The NASA and DLR InSight lander has been on Mars for over a year now. The mission has faced significant challenges getting its HP3 (Heat Flow and Physical Properties Package) into the subsurface, but the spacecraft’s other instruments are working as intended. Now, researchers have published six papers outlining some of the mission’s scientific results.
NASA’s Viking landers were the first to investigate Martian seismology. Both landers carried a seismometer to the surface, but they weren’t as sophisticated as InSight’s. Separate seismometers that could be placed on the surface of the planet were too massive, required too much electricity, and also took up too much bandwidth. So the Viking seismometers were attached to the landers, and were negatively affected by wind and the activity of the lander itself.
Viking 1’s seismometer never deployed properly and produced no usable data. Viking 2’s seismometer was deployed properly, and produced lots of data, but no definitive Marsquakes were detected. The Martian winds made detection difficult.
Now InSight is giving us our first real look at Martian seismology.
InSight was launched in May 2018 and landed on Mars on November 26th 2018. Its full name is Interior Exploration using Seismic Investigations, Geodesy and Heat Transport. Its mission is to study Mars’ deep interior by measuring heat flow, seismic activity, and the wobble of Mars’ north pole as the Sun’s gravity pulls on the planet.
The lander carries three primary science instruments:
InSight also carries a laser retroreflector, weather monitoring equipment, an instrument deployment arm, and cameras.
InSight has been struggling to get the HP3 instrument, also known as “the mole,” into position to take measurements, and Universe Today has covered those struggles and the ongoing effort to overcome them. But even with the mole not contributing much, the lander has delivered some solid science. A total of six papers were just published outlining that science. Five are in the journal Nature and one is in Nature Communications:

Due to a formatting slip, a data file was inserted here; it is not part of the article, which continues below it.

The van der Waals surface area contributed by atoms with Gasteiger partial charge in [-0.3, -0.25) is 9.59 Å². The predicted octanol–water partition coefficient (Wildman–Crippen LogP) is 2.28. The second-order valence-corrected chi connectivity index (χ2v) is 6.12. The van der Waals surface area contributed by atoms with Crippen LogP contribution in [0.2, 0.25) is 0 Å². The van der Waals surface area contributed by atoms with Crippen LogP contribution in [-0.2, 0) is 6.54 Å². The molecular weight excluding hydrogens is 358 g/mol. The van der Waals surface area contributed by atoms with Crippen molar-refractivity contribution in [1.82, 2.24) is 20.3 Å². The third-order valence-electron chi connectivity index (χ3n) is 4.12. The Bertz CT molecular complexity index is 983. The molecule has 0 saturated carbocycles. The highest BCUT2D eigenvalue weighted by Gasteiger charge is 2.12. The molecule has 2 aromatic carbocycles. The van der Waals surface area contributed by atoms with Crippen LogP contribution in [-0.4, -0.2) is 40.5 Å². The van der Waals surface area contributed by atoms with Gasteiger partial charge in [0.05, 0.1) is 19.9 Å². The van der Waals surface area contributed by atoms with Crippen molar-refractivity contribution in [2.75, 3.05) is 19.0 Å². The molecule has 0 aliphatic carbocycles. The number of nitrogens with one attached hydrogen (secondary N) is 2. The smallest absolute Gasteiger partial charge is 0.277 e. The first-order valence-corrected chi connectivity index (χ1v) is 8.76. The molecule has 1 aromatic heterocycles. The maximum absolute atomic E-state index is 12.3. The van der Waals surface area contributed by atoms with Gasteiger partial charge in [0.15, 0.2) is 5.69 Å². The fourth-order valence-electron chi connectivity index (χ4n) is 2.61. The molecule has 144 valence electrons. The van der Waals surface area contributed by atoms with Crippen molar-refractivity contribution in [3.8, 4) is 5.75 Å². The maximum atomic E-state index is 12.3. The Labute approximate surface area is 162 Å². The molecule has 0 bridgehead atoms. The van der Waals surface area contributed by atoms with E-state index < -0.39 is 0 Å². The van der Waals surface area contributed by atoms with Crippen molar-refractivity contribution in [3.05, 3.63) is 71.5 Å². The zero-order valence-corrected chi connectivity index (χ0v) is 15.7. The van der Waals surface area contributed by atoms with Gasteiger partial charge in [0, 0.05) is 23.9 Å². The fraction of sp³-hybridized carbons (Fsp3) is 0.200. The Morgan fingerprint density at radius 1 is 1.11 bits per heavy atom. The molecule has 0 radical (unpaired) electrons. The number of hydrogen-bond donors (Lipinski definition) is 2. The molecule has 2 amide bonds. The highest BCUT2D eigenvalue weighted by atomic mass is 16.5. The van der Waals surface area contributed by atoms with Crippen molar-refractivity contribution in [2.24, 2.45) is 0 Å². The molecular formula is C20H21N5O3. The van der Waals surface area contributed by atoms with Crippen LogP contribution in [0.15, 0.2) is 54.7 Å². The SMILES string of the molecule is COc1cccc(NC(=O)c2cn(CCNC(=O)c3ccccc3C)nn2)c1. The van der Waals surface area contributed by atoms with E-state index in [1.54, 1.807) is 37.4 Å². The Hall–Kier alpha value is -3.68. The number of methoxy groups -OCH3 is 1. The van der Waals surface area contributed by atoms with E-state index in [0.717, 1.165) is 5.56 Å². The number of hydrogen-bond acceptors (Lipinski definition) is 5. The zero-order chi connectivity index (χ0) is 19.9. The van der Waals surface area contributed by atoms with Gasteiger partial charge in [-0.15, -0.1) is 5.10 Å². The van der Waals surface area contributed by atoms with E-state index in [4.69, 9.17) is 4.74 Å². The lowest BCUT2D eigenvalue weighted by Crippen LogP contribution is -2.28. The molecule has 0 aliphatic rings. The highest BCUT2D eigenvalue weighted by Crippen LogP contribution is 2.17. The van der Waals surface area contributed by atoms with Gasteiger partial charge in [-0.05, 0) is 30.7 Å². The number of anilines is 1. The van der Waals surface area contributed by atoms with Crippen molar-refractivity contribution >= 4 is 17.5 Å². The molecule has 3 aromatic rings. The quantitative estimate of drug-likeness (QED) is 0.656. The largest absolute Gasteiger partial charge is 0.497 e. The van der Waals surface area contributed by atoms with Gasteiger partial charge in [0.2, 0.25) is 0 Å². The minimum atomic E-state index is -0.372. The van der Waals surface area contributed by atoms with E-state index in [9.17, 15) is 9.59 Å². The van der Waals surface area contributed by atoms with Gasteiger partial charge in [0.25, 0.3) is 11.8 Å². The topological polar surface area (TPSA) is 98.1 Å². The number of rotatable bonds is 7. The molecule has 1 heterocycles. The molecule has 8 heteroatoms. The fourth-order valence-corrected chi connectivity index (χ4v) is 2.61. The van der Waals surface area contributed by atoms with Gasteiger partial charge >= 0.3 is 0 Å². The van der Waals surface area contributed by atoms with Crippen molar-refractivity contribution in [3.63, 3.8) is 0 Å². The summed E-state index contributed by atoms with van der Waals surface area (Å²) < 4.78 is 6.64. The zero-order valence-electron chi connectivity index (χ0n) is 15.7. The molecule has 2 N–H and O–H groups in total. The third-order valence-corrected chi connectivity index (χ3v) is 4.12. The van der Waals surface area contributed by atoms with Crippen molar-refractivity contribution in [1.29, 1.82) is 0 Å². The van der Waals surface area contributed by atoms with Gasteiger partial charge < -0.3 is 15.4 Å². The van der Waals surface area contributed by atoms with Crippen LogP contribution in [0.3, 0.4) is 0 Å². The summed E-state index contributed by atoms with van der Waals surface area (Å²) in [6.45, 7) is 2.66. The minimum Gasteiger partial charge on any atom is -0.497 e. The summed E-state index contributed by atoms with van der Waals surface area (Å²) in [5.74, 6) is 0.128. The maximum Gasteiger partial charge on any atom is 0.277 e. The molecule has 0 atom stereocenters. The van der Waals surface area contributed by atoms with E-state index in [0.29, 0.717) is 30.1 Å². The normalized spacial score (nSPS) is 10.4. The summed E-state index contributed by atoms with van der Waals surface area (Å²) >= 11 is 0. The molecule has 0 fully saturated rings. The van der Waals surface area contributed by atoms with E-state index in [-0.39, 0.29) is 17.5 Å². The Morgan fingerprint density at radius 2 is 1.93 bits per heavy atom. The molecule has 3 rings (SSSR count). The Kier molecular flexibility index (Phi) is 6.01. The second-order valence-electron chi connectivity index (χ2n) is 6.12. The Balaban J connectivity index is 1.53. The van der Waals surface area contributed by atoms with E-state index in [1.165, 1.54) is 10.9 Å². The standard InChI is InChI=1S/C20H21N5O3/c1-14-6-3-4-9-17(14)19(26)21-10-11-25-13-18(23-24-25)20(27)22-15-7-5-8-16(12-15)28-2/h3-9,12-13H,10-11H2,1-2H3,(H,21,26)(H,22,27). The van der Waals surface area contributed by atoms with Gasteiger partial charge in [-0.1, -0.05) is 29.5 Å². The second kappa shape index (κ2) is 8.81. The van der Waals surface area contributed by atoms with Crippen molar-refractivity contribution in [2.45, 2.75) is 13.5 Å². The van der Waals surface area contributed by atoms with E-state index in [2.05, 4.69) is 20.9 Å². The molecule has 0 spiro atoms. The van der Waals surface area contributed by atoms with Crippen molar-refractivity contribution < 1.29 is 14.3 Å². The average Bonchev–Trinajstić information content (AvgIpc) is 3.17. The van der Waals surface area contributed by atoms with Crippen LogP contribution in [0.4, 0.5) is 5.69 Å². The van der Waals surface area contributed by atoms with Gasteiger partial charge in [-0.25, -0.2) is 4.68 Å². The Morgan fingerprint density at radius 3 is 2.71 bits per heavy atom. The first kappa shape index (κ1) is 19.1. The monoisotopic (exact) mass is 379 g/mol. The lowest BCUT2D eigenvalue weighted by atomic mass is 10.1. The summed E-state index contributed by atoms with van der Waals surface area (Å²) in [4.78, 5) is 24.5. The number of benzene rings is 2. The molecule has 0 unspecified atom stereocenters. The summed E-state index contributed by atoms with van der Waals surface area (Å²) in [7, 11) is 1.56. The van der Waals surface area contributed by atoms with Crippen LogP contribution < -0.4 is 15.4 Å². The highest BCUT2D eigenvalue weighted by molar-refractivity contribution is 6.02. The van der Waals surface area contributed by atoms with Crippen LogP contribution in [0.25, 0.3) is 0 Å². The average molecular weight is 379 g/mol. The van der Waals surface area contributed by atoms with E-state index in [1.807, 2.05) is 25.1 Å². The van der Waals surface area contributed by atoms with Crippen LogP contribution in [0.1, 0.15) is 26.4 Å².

In “The seismicity of Mars,” lead author D. Giardini and co-authors paint a picture of Mars as a seismically active planet. InSight has measured over 450 seismic signals, much more than expected, although only 174 were detected in the mission’s first 10 months and covered in these results. The quakes are relatively weak compared to Earthquakes.
On Earth, quakes are caused by the tectonic plates grinding against one another. Mars has no tectonic plates, so its quakes have another cause. The planet is cooling down, and contracting at the same time. As it contracts, the surface has to fracture, leading to Marsquakes.
There are two broad categories of Marsquakes in the data. 150 of them were shallow, relatively weak quakes that propagated through the crust. 24 of them were more powerful, and deeper. They originated at different locations in the planet’s crust. They were all weaker compared to Earthquakes, though. The most powerful ones detected by InSight were between 3 and 4 on the Richter scale. An Earthquake has to be at least 5.5 to damage structures.
The data also shows that while the frequency of weaker quakes stayed the same throughout the time period the data was collected, the frequency of stronger quakes increased. The researchers have no explanation for this, but they could be related to seasonal orbital and/or thermal effects.
When the mission was planned, there was some concern that SEIS would measure meteorite impacts which would complicate the data. But according to the InSight team, all of the seismic activity detected by SEIS came from the interior of Mars.
The most powerful quake that InSight detected was about magnitude 4. It was not powerful enough to penetrate below the crust, deeper into the mantle and the core. According to Bruce Banerdt, InSight principal investigator at JPL, those are “the juiciest parts of the apple” when it comes to studying the interior or Mars. Scientists are still waiting for a more powerful Marsquake to propagate that deeply, and to tell them more about the deeper interior of the planet.
Some of the strongest seismic activity was centered on the Cerberus Fossae region. The two strongest quakes originated there. The Cerberus Fossae region is a series of mostly-parallel faults in the Martian crust, in the Cerberus region.
Cerberus Fossae faults are associated with possible recent volcanic activity, and possible recent tectonic activity. The region also shows recent boulder traces, which hints at seismic activity.
Cerberus Fossae also contains ancient water channels, which were more recently partially filled with lava, perhaps as little as 10 million years ago. As little as 2 million years ago, seismic activity fractured some of those flows.
“It’s just about the youngest tectonic feature on the planet,” said planetary geologist Matt Golombek of JPL. “The fact that we’re seeing evidence of shaking in this region isn’t a surprise, but it’s very cool.”
“Over 44 years since the first attempt by the Viking missions27, the InSight SEIS instrument has revealed that Mars is seismically active,” the authors say in their paper. “In the first 207 sols of data continuously recorded on Mars we detected 174 events that cannot be explained by local atmospheric- or lander-induced vibrations; these are interpreted as marsquakes.”
There’s much more data to come from InSight, especially if the HP3 instrument can be successfully deployed. The mission will last about one more year, and by that time the RISE instrument will have two years worth of data. All of that data, along with HP3 and the seismometer, will paint an even clearer picture of the interior of Mars.
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